Leigh Gallagher’s book is a the behind-the-scenes story of Airbnb. It looks at the development of the online accommodation business that was created by Brian Chesky, Joe Gebbia, and Nathan Blecharczyk that has now grown into one of the world’s most recognized and talked about brands. While the company has been talked about across many forms of media, this is the first book which exclusively focuses on Airbnb and it’s growth from startup to international success.
“This is the remarkable behind-the-scenes story of the creation and growth of Airbnb, the online lodging platform that has become, in under a decade, the largest provider of accommodations in the world. At first just the wacky idea of cofounders Brian Chesky, Joe Gebbia, and Nathan Blecharczyk, Airbnb has disrupted the $500 billion hotel industry, and its $30 billion valuation is now larger than that of Hilton and close to that of Marriott. Airbnb is beloved by the millions of members in its “host” community and the travelers they shelter every night. And yet, even as the company has blazed such an unexpected path, this is the first book solely dedicated to the phenomenon of Airbnb.
Fortune editor Leigh Gallagher explores the success of Airbnb along with the more controversial side of its story. Regulators want to curb its rapid expansion; hotel industry leaders wrestle with the disruption it has caused them; and residents and customers alike struggle with the unintended consequences of opening up private homes for public consumption. This is also the first in‑depth study of Airbnb’s leader, Brian Chesky, the quirky and curious young CEO, as he steers the company into new markets and increasingly uncharted waters.”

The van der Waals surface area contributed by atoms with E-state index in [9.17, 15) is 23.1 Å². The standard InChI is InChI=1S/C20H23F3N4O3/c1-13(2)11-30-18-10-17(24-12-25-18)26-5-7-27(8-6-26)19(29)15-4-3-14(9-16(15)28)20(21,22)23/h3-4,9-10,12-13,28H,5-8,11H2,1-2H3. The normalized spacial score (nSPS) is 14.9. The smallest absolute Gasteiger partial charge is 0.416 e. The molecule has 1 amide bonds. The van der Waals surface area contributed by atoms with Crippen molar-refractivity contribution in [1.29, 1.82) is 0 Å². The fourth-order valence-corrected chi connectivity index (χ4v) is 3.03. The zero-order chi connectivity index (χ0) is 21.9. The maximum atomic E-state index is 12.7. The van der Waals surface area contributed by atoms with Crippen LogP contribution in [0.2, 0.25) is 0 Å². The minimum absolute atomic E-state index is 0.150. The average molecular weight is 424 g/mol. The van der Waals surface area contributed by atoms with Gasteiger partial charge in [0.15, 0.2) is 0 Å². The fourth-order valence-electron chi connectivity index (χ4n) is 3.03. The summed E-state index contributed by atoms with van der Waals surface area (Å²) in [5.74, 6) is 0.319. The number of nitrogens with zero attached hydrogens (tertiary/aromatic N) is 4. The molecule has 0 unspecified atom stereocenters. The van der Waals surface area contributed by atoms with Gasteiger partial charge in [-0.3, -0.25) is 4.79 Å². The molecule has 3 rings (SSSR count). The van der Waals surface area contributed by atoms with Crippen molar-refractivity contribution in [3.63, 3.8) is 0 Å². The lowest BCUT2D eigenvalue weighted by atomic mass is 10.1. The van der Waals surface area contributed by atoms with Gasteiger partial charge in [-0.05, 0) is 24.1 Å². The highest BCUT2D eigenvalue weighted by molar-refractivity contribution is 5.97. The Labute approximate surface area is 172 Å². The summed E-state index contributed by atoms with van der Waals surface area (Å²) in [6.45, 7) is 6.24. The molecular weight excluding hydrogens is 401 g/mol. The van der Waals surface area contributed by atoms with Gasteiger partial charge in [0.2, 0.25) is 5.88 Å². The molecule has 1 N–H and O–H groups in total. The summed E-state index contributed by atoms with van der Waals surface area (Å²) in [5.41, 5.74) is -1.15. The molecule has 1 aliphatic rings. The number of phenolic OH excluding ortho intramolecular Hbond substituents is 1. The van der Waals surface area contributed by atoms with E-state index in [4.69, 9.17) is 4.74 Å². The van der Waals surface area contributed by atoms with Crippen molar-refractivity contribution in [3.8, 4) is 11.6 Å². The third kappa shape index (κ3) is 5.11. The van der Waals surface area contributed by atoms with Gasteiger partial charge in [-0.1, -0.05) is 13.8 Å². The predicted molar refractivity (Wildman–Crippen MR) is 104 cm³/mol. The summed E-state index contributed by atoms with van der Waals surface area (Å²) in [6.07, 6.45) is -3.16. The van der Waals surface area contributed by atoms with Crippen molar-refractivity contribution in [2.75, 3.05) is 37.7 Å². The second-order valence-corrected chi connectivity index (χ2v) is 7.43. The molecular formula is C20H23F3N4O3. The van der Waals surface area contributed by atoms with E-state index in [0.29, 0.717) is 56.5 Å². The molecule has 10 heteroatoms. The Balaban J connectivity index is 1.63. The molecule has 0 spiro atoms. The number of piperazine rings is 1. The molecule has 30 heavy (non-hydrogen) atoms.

- Taken from Amazon
I’m afraid my review is biased. Always keep in mind who is writing a book review, especially if they have inside information about the business or the subject of the book. I’ve been closely following Airbnb since 2013 either as an employee, an Airbnb property manager, an Airbnb host, or an Airbnb-related business owner. With my involvement, my own perception of events and the facts are always going to be different than the casual, external reader. Maybe, for this reason, I felt the book didn’t go into much more detail than was already in the public domain on many topics. Here are two examples:
Prior to reading The Airbnb Story a friend had told me about the first legal battle between New York City and an Airbnb host renting out his room. My friend went into detail about it and gave an interesting perspective in how Airbnb didn’t join the fight until the Airbnb host initially lost. Airbnb then took the case, appealed and won. They only joined to cover their own a$$es, not to help the host. In the book, this entire topic was covered in a couple paragraphs and simply commended it as an Airbnb victory (p. 108-9).
In 2014 when San Francisco was trying to pass an even stricter Airbnb law, Airbnb put up these snarky billboards all over SF. I’m sure well intentioned, but tone deaf.